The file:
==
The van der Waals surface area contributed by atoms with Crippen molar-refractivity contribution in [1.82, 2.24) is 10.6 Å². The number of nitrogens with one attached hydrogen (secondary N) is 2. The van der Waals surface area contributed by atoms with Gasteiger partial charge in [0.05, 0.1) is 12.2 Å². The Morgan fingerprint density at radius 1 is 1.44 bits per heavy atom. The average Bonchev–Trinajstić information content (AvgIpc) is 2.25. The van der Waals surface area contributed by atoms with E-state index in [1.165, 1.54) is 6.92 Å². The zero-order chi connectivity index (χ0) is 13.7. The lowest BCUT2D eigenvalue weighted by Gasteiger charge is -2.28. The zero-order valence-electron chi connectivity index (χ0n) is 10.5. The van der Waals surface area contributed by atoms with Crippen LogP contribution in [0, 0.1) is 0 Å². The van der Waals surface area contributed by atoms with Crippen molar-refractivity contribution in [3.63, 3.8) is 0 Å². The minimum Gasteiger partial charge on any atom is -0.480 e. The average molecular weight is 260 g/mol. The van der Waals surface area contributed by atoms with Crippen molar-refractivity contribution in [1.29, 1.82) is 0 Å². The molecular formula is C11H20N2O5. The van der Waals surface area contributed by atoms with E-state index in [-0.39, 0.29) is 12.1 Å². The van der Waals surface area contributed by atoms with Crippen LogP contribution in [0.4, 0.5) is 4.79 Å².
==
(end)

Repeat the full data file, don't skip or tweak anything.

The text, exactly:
The van der Waals surface area contributed by atoms with Crippen molar-refractivity contribution in [1.82, 2.24) is 10.6 Å². The number of nitrogens with one attached hydrogen (secondary N) is 2. The van der Waals surface area contributed by atoms with Gasteiger partial charge in [0.05, 0.1) is 12.2 Å². The Morgan fingerprint density at radius 1 is 1.44 bits per heavy atom. The average Bonchev–Trinajstić information content (AvgIpc) is 2.25. The van der Waals surface area contributed by atoms with E-state index in [1.165, 1.54) is 6.92 Å². The zero-order chi connectivity index (χ0) is 13.7. The lowest BCUT2D eigenvalue weighted by Gasteiger charge is -2.28. The zero-order valence-electron chi connectivity index (χ0n) is 10.5. The van der Waals surface area contributed by atoms with Crippen LogP contribution in [0, 0.1) is 0 Å². The van der Waals surface area contributed by atoms with Crippen molar-refractivity contribution in [3.63, 3.8) is 0 Å². The minimum Gasteiger partial charge on any atom is -0.480 e. The average molecular weight is 260 g/mol. The van der Waals surface area contributed by atoms with Crippen molar-refractivity contribution in [1.29, 1.82) is 0 Å². The molecular formula is C11H20N2O5. The van der Waals surface area contributed by atoms with E-state index in [-0.39, 0.29) is 12.1 Å². The van der Waals surface area contributed by atoms with Crippen LogP contribution in [0.4, 0.5) is 4.79 Å².